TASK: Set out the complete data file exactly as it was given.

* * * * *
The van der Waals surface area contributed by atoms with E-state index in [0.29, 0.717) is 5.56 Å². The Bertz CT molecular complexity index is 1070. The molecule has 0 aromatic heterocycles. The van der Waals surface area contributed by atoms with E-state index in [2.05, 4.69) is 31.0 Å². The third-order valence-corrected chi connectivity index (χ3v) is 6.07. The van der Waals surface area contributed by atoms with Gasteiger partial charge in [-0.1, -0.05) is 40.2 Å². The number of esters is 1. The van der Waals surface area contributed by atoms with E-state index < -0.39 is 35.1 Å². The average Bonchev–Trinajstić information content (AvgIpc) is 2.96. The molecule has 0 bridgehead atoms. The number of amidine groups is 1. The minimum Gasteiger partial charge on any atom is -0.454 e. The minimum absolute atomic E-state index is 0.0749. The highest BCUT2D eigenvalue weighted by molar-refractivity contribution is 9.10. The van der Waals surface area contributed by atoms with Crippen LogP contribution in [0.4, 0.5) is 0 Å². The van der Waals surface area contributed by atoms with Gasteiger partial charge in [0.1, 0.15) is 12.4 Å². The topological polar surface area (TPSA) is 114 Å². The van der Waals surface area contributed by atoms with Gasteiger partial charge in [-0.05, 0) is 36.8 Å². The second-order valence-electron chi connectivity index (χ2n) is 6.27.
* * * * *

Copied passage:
The van der Waals surface area contributed by atoms with E-state index in [0.29, 0.717) is 5.56 Å². The Bertz CT molecular complexity index is 1070. The molecule has 0 aromatic heterocycles. The van der Waals surface area contributed by atoms with E-state index in [2.05, 4.69) is 31.0 Å². The third-order valence-corrected chi connectivity index (χ3v) is 6.07. The van der Waals surface area contributed by atoms with Gasteiger partial charge in [-0.1, -0.05) is 40.2 Å². The number of esters is 1. The van der Waals surface area contributed by atoms with E-state index < -0.39 is 35.1 Å². The average Bonchev–Trinajstić information content (AvgIpc) is 2.96. The molecule has 0 bridgehead atoms. The number of amidine groups is 1. The minimum Gasteiger partial charge on any atom is -0.454 e. The minimum absolute atomic E-state index is 0.0749. The highest BCUT2D eigenvalue weighted by molar-refractivity contribution is 9.10. The van der Waals surface area contributed by atoms with Crippen LogP contribution in [0.4, 0.5) is 0 Å². The van der Waals surface area contributed by atoms with Gasteiger partial charge in [0.1, 0.15) is 12.4 Å². The topological polar surface area (TPSA) is 114 Å². The van der Waals surface area contributed by atoms with Gasteiger partial charge in [-0.05, 0) is 36.8 Å². The second-order valence-electron chi connectivity index (χ2n) is 6.27.